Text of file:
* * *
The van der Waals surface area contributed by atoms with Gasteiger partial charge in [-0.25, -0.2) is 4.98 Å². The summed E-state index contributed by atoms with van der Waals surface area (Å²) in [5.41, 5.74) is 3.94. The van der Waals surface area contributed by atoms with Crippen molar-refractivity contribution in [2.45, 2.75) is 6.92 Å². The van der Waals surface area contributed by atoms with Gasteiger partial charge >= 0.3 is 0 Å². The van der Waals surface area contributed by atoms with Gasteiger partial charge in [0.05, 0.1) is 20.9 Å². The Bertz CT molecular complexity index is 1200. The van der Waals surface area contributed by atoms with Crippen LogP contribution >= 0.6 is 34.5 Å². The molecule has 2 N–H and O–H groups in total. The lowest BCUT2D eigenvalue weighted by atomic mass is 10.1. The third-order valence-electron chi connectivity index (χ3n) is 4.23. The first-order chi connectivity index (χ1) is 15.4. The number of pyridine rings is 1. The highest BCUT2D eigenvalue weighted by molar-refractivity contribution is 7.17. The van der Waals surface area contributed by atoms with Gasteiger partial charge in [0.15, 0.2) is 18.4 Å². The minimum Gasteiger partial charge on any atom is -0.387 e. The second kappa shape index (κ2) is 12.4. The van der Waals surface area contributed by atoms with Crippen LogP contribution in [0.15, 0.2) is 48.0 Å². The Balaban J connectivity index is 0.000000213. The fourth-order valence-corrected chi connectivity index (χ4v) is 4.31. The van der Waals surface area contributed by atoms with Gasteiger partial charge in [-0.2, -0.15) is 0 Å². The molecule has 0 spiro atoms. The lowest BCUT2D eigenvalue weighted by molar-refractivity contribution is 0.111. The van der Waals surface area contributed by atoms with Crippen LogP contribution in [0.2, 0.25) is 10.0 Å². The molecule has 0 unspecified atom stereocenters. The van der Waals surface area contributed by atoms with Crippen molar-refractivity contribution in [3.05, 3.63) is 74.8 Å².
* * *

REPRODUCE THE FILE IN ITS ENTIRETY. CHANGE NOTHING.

The van der Waals surface area contributed by atoms with Gasteiger partial charge in [-0.25, -0.2) is 4.98 Å². The summed E-state index contributed by atoms with van der Waals surface area (Å²) in [5.41, 5.74) is 3.94. The van der Waals surface area contributed by atoms with Crippen molar-refractivity contribution in [2.45, 2.75) is 6.92 Å². The van der Waals surface area contributed by atoms with Gasteiger partial charge >= 0.3 is 0 Å². The van der Waals surface area contributed by atoms with Gasteiger partial charge in [0.05, 0.1) is 20.9 Å². The Bertz CT molecular complexity index is 1200. The van der Waals surface area contributed by atoms with Crippen LogP contribution >= 0.6 is 34.5 Å². The molecule has 2 N–H and O–H groups in total. The lowest BCUT2D eigenvalue weighted by atomic mass is 10.1. The third-order valence-electron chi connectivity index (χ3n) is 4.23. The first-order chi connectivity index (χ1) is 15.4. The number of pyridine rings is 1. The highest BCUT2D eigenvalue weighted by molar-refractivity contribution is 7.17. The van der Waals surface area contributed by atoms with Gasteiger partial charge in [0.15, 0.2) is 18.4 Å². The minimum Gasteiger partial charge on any atom is -0.387 e. The second kappa shape index (κ2) is 12.4. The van der Waals surface area contributed by atoms with Crippen LogP contribution in [0.15, 0.2) is 48.0 Å². The Balaban J connectivity index is 0.000000213. The fourth-order valence-corrected chi connectivity index (χ4v) is 4.31. The van der Waals surface area contributed by atoms with Gasteiger partial charge in [-0.2, -0.15) is 0 Å². The molecule has 0 spiro atoms. The lowest BCUT2D eigenvalue weighted by molar-refractivity contribution is 0.111. The van der Waals surface area contributed by atoms with Crippen LogP contribution in [0.2, 0.25) is 10.0 Å². The molecule has 0 unspecified atom stereocenters. The van der Waals surface area contributed by atoms with Crippen molar-refractivity contribution in [3.05, 3.63) is 74.8 Å².